Ukraine: What Went Wrong and How to Fix It?
Even before the 2013 Maidan Revolution, Ukraine was a social and political enigma. Since its independence from the Soviet Union, Ukraine faltered economically. By 2013 it was one of the poorest countries in Europe. The events of Euro Maidan, Russia’s annexation of Crimea and war in the Donbass put a spotlight on Ukraine’s complicated ethnic, economic, social and political history.
Anders Åslund, an economist with expertise in Eastern Europe, adroitly tackles the most pressing issues in Ukraine: What Went Wrong and How to Fix it? He examines Ukraine’s history, heterogeneity and contemporary challenges of war, corruption, economic failure, ideology and social reforms— and describes the country’s trajectory since independence in 1991.
This comprehensive analysis – compiled at the peak of Ukraine’s current problems – cuts through mountains of conflicting information on the subject, providing and allowing better assessment of ongoing events. Åslund wades through continuing propaganda on both the Russian and the Ukrainian sides and acknowledges real issues on the ground.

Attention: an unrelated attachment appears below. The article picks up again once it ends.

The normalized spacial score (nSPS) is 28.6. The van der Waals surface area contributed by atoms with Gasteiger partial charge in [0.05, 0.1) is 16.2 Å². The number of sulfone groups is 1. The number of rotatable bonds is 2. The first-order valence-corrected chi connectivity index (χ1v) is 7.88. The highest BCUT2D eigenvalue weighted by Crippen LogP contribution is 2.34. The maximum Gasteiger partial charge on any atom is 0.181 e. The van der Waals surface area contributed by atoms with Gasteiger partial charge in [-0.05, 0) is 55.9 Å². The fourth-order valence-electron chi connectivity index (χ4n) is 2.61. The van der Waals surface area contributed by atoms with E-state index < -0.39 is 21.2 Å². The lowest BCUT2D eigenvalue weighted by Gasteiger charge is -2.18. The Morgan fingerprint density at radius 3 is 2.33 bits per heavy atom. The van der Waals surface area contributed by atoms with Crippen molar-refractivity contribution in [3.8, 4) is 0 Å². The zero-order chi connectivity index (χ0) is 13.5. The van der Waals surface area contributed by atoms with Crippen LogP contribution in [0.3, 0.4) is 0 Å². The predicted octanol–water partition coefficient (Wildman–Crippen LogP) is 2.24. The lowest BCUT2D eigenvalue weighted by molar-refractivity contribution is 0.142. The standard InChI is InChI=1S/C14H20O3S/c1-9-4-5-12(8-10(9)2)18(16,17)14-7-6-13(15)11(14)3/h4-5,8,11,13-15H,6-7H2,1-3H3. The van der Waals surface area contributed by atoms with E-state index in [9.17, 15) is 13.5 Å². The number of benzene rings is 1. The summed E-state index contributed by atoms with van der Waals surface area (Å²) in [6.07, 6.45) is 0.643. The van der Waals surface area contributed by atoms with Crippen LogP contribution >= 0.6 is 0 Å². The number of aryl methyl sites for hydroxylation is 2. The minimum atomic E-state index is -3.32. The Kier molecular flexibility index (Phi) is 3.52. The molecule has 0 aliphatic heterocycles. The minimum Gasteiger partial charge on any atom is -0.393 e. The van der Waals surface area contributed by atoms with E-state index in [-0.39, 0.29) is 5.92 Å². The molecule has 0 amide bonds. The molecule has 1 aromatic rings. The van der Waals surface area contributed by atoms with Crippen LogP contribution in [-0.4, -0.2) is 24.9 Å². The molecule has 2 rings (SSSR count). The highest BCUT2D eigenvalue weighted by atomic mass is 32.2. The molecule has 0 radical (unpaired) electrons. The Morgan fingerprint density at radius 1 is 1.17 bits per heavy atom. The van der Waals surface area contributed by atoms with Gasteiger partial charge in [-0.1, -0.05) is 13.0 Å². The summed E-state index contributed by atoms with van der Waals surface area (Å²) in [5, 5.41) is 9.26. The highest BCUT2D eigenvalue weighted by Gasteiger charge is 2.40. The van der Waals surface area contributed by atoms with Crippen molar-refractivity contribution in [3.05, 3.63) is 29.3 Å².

Among the strongest and most engaging parts of the book are the chapters on Ukraine’s political and economic history from the 1990s to the early 2000s. Ukraine’s history since independence has been troubled by many divisions, and Åslund walks the reader through the various conflicts among governments, actors, factions. He cites the slow economic reforms under the first two presidents, Kravchuk and Kutchma, as well as the mass disappointments that followed the Orange Revolution and the Yushenko government. Åslund’s comparative analysis to other nations in Eastern Europe is useful, showing how far Ukraine has fallen behind its immediate neighbors. He makes constant use of data such as GDP, population growth, mortality, unemployment, investing climate and corruption index, and delves into nuances on reforms: Changes such as aggressive “Polish style” shock therapy were not implemented. Others like gradual privatization and slow redistribution of state-owned assets failed. Others like German, Polish or Czech-style Lustration laws were barely considered.